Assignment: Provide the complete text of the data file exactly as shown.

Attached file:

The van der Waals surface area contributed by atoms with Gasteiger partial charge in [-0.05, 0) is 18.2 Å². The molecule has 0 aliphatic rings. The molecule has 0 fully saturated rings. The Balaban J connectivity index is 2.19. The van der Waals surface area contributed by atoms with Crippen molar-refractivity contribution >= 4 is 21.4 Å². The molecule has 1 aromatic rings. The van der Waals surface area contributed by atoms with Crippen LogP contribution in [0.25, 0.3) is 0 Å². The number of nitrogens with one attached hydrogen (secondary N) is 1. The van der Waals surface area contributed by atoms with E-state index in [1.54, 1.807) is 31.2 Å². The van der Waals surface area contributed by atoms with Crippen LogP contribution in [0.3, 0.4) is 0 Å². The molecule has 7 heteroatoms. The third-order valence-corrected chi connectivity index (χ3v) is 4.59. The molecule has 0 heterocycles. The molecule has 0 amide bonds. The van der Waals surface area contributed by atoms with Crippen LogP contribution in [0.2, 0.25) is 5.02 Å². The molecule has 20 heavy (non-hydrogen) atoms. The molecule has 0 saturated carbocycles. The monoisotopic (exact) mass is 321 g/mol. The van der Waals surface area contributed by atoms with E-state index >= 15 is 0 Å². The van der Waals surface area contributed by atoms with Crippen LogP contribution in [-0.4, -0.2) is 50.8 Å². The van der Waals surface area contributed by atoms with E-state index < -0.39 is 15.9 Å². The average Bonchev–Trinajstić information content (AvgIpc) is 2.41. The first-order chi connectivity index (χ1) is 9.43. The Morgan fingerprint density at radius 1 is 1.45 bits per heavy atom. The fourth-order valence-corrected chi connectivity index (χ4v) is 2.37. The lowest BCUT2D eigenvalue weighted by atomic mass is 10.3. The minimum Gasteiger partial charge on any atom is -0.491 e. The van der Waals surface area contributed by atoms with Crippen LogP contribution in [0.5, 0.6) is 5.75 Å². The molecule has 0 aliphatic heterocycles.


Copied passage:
The van der Waals surface area contributed by atoms with Gasteiger partial charge in [-0.05, 0) is 18.2 Å². The molecule has 0 aliphatic rings. The molecule has 0 fully saturated rings. The Balaban J connectivity index is 2.19. The van der Waals surface area contributed by atoms with Crippen molar-refractivity contribution >= 4 is 21.4 Å². The molecule has 1 aromatic rings. The van der Waals surface area contributed by atoms with Crippen LogP contribution in [0.25, 0.3) is 0 Å². The number of nitrogens with one attached hydrogen (secondary N) is 1. The van der Waals surface area contributed by atoms with E-state index in [1.54, 1.807) is 31.2 Å². The van der Waals surface area contributed by atoms with Crippen LogP contribution in [0.3, 0.4) is 0 Å². The molecule has 7 heteroatoms. The third-order valence-corrected chi connectivity index (χ3v) is 4.59. The molecule has 0 heterocycles. The molecule has 0 amide bonds. The van der Waals surface area contributed by atoms with Crippen LogP contribution in [0.2, 0.25) is 5.02 Å². The molecule has 20 heavy (non-hydrogen) atoms. The molecule has 0 saturated carbocycles. The monoisotopic (exact) mass is 321 g/mol. The van der Waals surface area contributed by atoms with E-state index >= 15 is 0 Å². The van der Waals surface area contributed by atoms with Crippen LogP contribution in [-0.4, -0.2) is 50.8 Å². The van der Waals surface area contributed by atoms with E-state index < -0.39 is 15.9 Å². The average Bonchev–Trinajstić information content (AvgIpc) is 2.41. The first-order chi connectivity index (χ1) is 9.43. The Morgan fingerprint density at radius 1 is 1.45 bits per heavy atom. The fourth-order valence-corrected chi connectivity index (χ4v) is 2.37. The lowest BCUT2D eigenvalue weighted by atomic mass is 10.3. The minimum Gasteiger partial charge on any atom is -0.491 e. The van der Waals surface area contributed by atoms with Crippen LogP contribution in [0.5, 0.6) is 5.75 Å². The molecule has 0 aliphatic heterocycles.